FOR Retires $75,000 Conservation Easement Note
Posted on Jul 28th, 2011
The Brazoria County News
Front page reprint, Thursday, July 28, 2011
In less than one year, Friends of the River San Bernard has been able to retire a $75,000 Conservation Easement Note, securing the environmental protection of a portion of the river.
According to a Texas Parks and Wildlife Department handbook, “A conservation easement is a restriction landowners voluntarily place on specified uses of their property to protect natural productive or cultural features. A conservation easement is recorded as a written legal agreement between the landowner and the holder of the easement, which may be either a nonprofit conservation organization or government agency.” Landowners retain legal title to their property and can choose how they wish to limit development of the property. “For example, a landowner donating a conservation easement could choose to limit the right to develop a property, but keep the rights to build a house, raise cattle and grow crops,” states the handbook. "The landowner may continue his or her current use of the property provided the resources the conservation easement is intended to protect are sustained.”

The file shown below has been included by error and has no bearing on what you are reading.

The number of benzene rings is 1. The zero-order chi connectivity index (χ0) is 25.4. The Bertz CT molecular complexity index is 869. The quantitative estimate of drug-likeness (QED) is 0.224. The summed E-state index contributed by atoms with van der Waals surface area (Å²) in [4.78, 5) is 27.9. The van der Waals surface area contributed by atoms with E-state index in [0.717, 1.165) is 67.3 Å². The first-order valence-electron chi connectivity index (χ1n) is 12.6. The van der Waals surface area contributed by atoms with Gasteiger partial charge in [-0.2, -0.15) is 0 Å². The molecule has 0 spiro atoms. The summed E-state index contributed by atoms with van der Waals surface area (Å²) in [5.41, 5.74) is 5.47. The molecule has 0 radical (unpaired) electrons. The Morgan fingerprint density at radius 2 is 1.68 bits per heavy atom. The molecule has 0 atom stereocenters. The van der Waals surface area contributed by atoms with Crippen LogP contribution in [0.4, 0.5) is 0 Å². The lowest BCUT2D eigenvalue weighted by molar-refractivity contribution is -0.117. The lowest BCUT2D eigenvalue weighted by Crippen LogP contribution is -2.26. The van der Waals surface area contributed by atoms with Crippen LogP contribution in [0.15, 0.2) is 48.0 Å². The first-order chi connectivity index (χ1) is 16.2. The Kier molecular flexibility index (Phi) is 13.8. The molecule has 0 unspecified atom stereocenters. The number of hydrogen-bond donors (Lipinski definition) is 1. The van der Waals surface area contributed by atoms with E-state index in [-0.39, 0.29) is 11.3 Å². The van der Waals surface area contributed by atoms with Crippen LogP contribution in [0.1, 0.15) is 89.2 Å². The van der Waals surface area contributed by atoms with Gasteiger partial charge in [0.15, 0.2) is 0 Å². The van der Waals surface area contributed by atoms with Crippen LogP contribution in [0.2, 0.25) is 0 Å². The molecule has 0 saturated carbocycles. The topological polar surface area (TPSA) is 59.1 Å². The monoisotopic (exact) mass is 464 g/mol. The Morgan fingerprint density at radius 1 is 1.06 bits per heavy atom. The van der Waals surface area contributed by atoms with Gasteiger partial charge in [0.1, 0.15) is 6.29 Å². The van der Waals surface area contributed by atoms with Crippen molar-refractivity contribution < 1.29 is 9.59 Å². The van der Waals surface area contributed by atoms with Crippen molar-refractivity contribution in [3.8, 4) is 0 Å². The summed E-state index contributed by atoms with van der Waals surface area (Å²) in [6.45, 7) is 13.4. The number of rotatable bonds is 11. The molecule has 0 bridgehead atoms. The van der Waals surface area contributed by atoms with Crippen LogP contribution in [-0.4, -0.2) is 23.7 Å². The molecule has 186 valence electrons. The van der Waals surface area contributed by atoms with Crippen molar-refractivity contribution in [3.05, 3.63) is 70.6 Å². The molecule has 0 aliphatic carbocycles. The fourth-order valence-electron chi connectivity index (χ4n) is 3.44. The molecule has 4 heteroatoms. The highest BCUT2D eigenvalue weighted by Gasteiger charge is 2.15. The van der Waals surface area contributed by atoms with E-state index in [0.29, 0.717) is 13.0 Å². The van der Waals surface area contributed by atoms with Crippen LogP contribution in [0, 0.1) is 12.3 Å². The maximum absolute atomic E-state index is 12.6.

On September 11, 2010, (article below) FOR announced it had enacted a land conservation easement on the river adjoining another easement held by Ducks Unlimited. Together, these two easements put a two-mile stretch of the river under permanent development restrictions. The easement contains a landmark sycamore tree that is cited on the original land survey commissioned by Steven F. Austin. It marks the intersection of Ft. Bend, Brazoria and Wharton counties.
The $75,000 note was scheduled to be paid out over five years, but thanks to donations from local industries, fundraisers and Supplemental Environmental Program funds from the Texas Commission on Environmental Quality, the note has been retired.